The recently retired Supreme Court Justice Stephen Breyer has officially gotten a new job this past week in the wake of ending his multi-decade career as a federal judge.
After he stepped down from the bench, he has been called back to his alma mater, Harvard University, where he has been given a role as the Byrne Professor of Administrative Law and Process at Harvard Law School, and he is starting immediately.
The school released a statement saying that Breyer will “teach seminars and reading groups, continue to write books and produce scholarship, and participate in the intellectual life of the school.”
The Morgan and Helen Chu Dean and Professor of Law, John F. Manning, labeled Breyer a “historic jurist and a world-class legal scholar who also has a distinguished history as a member of this faculty.”
“I am thrilled to welcome him home to Harvard Law School,” expressed Manning. “His brilliance, experience, collegiality, openness, and intellectual inquisitiveness will deeply enrich our community and advance our mission of teaching, scholarship, and service.”
Breyer stated in a release that he was quite happy to go back to the university and he looks forward to his time writing and teaching.
“Among other things, I will likely try to explain why I believe it important that the next generations of those associated with the law engage in work, and take approaches to law, that help the great American constitutional experiment work effectively for the American people,” he explained.
Back in January, news officially broke that Breyer had chosen to step down from his then seat on the highest court in the country, which ended up giving Democratic President Joe Biden his very first chance to nominate a justice to the Supreme Court.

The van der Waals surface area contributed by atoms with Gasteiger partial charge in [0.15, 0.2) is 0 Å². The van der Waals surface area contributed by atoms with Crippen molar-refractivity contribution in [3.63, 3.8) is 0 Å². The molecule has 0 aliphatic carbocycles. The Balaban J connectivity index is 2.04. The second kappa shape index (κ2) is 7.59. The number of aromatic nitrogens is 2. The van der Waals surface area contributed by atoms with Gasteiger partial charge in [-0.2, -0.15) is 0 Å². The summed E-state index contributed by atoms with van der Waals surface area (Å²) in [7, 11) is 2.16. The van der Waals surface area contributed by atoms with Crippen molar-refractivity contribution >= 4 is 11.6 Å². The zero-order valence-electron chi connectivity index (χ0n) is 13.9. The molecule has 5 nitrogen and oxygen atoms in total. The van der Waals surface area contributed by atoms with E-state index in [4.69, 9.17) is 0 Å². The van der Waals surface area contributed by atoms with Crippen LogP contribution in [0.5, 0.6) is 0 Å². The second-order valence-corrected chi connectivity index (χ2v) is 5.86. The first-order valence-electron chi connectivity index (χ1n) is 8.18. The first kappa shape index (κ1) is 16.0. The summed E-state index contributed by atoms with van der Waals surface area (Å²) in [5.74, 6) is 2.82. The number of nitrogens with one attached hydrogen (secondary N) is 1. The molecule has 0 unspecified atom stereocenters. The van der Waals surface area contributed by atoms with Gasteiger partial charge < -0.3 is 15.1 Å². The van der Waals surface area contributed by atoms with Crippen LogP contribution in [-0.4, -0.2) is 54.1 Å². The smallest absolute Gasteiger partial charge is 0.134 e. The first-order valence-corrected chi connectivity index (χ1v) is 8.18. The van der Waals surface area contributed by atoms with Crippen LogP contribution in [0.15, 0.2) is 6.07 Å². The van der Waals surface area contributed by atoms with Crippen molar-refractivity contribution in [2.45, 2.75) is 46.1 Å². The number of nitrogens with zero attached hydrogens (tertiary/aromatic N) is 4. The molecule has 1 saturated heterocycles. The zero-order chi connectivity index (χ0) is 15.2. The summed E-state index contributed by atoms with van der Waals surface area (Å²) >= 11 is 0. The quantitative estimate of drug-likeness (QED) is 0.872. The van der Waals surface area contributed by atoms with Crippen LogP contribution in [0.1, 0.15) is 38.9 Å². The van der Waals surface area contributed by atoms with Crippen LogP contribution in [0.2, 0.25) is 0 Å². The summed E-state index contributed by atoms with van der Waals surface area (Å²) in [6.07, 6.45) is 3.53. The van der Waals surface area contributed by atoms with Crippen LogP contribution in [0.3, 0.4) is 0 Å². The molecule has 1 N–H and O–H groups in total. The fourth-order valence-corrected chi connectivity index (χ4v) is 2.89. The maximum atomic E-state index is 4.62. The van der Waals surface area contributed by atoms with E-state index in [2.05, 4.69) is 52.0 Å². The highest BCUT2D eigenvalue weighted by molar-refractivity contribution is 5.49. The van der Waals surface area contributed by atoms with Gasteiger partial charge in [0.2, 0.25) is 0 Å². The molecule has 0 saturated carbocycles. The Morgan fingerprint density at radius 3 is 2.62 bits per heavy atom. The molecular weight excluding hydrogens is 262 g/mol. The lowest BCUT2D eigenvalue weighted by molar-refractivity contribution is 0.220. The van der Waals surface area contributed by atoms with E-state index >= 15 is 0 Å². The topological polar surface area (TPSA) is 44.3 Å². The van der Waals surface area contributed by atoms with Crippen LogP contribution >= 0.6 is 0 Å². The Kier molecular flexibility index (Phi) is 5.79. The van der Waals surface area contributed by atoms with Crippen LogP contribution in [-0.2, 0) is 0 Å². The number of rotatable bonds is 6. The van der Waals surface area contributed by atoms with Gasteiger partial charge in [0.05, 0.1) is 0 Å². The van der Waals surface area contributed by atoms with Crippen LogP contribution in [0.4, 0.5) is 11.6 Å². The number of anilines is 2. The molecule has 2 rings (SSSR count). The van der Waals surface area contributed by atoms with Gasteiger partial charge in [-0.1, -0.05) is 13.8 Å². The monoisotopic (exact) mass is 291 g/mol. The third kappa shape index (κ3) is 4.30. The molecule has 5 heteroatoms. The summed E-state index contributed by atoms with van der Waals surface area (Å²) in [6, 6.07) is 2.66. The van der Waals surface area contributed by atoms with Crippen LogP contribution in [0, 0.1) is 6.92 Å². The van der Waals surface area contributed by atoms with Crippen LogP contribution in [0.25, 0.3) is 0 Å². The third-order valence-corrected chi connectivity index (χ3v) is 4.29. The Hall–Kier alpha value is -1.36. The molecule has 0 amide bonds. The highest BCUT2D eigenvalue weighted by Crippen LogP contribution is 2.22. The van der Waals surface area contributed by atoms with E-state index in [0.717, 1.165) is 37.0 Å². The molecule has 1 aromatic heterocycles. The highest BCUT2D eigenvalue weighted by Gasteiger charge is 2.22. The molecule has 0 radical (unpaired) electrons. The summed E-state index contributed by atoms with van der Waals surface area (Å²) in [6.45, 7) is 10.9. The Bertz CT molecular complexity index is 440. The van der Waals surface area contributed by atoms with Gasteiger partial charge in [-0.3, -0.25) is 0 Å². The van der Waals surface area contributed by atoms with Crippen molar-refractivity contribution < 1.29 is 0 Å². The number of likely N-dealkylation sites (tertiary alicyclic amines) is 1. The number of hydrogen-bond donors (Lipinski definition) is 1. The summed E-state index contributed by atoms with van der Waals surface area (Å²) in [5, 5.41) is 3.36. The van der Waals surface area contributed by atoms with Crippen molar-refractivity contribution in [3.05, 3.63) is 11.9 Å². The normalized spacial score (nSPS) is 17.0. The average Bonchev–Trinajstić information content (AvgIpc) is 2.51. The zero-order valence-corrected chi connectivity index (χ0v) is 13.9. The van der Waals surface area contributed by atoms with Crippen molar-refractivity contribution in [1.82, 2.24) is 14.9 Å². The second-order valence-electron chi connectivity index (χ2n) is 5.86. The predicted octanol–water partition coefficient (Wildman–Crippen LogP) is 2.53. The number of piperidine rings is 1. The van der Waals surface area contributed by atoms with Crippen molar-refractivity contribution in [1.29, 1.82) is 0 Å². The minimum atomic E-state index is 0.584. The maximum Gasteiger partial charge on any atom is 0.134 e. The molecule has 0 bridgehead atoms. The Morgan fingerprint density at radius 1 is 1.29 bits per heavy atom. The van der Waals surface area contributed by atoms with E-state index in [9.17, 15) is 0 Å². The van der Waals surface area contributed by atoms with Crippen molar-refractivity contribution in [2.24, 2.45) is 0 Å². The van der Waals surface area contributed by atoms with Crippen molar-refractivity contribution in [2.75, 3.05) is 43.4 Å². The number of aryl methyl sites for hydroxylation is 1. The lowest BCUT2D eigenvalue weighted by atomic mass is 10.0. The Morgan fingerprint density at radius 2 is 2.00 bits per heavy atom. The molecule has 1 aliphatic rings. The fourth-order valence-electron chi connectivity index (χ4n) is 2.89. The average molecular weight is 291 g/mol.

Biden, not one to waste a chance to spawn a controversy, spent his entire selection process stating that he would be effectively discriminating by making his choice solely based upon race and sex.
“The person I nominate to replace Justice Breyer will be someone with extraordinary qualifications. Character, experience, and integrity,” expressed Biden at that time. “And they will be the first black woman nominated to the United States Supreme Court.”
Biden then quickly chose to nominate one Ketanji Brown Jackson to the now open seat on the highest court in the nation and once she made it through her confirmation hearings, she was officially sworn in last month.
“With a full heart, I accept the solemn responsibility of supporting and defending the Constitution of the United States and administering justice without fear or favor, so help me God,” stated Jackson in a release. “I am truly grateful to be part of the promise of our great Nation.”
“I extend my sincerest thanks to all of my new colleagues for their warm and gracious welcome,” she concluded.